Can you think of a single tin you've opened most recently?
This is like a stream in time; the most recent is at the top.
100g McCl Blackwoods Flake
50g Butera Royal Vintage Dark Stoved
2 oz. C&D Old Hollywood
100g Ashton Pebblecut - done
8 oz. GLP Haddo's Delight - done
2 oz. GLP Raven's Wing
8 oz. C&D Old Joe Krantz - done

That's the last 3 months.

These are all original blends. I'm a contemporary kinda guy. But not one of the tins is less than a decade old. The oldest is the Pebblecut from 1998. Soon it will be Erinmore time. July is Erinmore month and it's back to the summer of 2005!

https://www.youtube.com/watch?v=xWQKGZTCRWo
A mood rises just to have.

Though it is not too sweet, the citreous marble design is refreshing womanfully, and a mood rises just to have.


~ Pen review (Onishi-seisakusho Fountain pen Acetate Lemon) on a Japanese site

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Re: Last Tin Opened

Post by Goose55 » Thu Jun 29, 2017 9:10 am

Rusty wrote:
Thu Jun 29, 2017 7:17 am
hugodrax wrote:
Thu Jun 29, 2017 6:28 am
Rusty wrote:
Wed Jun 28, 2017 10:07 pm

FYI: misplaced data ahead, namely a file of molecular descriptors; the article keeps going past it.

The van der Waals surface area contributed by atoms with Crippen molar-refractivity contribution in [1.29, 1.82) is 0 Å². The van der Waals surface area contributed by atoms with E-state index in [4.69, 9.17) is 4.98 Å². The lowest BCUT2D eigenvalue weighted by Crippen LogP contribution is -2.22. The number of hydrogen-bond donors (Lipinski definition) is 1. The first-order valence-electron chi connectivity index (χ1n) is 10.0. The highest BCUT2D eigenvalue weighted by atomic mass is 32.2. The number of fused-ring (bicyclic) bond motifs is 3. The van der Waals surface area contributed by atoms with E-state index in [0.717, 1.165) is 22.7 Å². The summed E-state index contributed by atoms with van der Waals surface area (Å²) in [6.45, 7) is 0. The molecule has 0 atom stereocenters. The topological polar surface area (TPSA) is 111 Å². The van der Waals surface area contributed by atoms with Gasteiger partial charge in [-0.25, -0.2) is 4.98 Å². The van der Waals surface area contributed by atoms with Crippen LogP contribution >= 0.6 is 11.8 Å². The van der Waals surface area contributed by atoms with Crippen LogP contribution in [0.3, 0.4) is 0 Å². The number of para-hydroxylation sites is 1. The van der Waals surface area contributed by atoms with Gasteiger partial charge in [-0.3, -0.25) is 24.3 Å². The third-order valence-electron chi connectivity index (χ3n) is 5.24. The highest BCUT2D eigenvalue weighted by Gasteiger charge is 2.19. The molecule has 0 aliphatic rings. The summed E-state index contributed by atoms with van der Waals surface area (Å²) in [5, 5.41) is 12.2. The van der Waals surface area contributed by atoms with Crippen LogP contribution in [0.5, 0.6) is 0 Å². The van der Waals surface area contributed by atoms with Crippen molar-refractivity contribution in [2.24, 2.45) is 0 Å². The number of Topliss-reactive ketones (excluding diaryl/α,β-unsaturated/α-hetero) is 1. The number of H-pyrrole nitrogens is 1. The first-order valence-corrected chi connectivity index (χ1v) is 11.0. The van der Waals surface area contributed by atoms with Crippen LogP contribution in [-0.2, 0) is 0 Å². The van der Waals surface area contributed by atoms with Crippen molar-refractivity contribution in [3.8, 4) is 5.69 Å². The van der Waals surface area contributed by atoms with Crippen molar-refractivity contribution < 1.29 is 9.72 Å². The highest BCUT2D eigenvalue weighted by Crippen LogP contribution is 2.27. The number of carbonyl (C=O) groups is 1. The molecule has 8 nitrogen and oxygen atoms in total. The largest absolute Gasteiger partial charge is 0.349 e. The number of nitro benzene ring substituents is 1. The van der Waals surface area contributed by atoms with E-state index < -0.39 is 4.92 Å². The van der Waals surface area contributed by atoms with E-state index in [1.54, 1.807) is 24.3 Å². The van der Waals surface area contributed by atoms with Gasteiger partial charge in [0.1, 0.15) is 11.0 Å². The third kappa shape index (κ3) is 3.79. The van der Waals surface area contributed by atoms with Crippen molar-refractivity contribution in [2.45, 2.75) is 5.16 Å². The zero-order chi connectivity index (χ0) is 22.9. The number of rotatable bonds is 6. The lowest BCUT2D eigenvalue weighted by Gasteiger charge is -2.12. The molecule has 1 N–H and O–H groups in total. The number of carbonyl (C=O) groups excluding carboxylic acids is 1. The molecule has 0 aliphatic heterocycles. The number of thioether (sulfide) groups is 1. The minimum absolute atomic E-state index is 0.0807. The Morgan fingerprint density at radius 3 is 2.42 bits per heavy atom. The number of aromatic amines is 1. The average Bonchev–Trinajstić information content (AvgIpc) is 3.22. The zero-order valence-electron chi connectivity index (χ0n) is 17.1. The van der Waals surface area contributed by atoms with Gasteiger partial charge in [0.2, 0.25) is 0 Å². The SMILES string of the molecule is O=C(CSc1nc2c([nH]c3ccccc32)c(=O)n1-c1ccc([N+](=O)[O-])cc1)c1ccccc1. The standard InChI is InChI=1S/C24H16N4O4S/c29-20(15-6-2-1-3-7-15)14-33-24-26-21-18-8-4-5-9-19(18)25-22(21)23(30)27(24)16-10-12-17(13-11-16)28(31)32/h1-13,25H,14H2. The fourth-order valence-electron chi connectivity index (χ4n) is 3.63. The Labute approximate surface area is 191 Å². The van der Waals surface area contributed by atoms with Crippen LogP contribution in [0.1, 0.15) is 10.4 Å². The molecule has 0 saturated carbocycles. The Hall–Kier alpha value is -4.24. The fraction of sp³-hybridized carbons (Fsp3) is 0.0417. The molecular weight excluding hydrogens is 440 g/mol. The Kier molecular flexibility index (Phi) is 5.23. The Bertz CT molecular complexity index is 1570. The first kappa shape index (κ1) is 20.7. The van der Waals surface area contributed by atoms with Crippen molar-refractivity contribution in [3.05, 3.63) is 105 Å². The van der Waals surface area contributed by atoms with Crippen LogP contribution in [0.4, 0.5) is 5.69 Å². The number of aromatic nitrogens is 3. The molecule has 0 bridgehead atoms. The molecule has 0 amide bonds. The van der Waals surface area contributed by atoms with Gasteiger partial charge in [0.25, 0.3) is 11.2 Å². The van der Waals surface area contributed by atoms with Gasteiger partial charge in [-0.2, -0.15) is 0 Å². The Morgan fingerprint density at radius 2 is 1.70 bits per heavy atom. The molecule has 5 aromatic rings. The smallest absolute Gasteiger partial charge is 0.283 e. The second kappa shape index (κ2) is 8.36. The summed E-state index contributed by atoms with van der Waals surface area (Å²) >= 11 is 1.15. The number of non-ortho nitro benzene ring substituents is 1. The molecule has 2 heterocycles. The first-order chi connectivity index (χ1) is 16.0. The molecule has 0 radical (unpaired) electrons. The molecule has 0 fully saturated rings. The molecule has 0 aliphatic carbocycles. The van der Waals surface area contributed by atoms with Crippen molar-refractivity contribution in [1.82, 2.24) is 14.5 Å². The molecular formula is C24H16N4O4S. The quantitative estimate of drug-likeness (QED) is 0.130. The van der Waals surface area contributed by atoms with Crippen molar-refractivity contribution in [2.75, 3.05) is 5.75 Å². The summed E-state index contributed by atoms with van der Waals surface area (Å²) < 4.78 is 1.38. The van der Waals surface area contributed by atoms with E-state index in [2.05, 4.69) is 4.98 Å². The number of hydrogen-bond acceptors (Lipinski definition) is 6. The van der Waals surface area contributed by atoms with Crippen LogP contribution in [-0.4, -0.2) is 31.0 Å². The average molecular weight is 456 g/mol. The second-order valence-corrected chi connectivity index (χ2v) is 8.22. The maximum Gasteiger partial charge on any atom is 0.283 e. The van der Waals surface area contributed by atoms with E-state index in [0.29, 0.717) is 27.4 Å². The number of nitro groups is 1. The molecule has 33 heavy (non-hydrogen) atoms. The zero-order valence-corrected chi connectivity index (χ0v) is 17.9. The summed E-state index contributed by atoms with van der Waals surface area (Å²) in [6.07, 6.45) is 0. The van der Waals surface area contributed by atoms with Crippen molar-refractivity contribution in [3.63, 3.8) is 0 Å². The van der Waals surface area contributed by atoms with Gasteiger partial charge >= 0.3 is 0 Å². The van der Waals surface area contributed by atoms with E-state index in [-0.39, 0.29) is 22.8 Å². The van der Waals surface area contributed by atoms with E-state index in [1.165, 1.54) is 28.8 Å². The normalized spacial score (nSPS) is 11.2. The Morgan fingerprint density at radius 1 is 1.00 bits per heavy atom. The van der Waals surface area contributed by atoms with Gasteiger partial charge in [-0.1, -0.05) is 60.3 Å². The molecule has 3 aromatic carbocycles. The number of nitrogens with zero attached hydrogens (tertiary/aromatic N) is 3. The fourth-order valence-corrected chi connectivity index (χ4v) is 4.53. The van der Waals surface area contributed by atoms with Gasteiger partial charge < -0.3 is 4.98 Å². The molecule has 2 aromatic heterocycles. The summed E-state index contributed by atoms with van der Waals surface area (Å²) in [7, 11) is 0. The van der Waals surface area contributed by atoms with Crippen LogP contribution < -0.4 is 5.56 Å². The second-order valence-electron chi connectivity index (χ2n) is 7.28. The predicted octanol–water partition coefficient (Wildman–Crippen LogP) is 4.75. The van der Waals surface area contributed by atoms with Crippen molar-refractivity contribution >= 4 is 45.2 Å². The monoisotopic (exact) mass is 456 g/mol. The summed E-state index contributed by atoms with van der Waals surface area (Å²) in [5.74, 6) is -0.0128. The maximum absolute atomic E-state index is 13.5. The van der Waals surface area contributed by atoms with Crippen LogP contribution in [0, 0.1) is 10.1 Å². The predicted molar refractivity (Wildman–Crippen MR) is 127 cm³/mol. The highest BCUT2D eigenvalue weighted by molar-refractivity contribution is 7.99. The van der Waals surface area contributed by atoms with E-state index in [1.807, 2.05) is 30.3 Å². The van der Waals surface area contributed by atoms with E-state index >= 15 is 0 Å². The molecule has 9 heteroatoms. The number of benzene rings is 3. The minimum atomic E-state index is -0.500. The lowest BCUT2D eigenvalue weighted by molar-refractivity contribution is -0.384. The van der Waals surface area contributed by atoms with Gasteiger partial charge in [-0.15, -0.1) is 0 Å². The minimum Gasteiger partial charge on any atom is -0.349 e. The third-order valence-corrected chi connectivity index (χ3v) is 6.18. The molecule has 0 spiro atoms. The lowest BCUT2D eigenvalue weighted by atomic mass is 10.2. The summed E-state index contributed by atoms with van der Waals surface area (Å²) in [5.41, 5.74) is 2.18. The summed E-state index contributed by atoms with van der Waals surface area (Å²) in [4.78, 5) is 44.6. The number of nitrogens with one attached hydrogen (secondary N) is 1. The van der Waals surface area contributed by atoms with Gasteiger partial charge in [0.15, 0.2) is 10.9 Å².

ReverendThom wrote:
Wed Jun 28, 2017 9:35 pm
Damn it uncle Rusty, always crushing my dreams.

Sent from my SM-P600 using Tapatalk
It's not the dreams that are smoked. You may like it anyway. Many do. It is a nice mixture that has a place today.
Offhand I can't think of a single iconic old product that hasn't changed a lot. The brand is like a curtain they draw over their mischief. Brand used to be a guarantee of authenticity. It's a license to cheat now.
Can you think of a single tin you've opened most recently?
This is like a stream in time; the most recent is at the top.
100g McCl Blackwoods Flake
50g Butera Royal Vintage Dark Stoved
2 oz. C&D Old Hollywood
100g Ashton Pebblecut - done
8 oz. GLP Haddo's Delight - done
2 oz. GLP Raven's Wing
8 oz. C&D Old Joe Krantz - done

That's the last 3 months.

These are all original blends. I'm a contemporary kinda guy. But not one of the tins is less than a decade old. The oldest is the Pebblecut from 1998. Soon it will be Erinmore time. July is Erinmore month and it's back to the summer of 2005!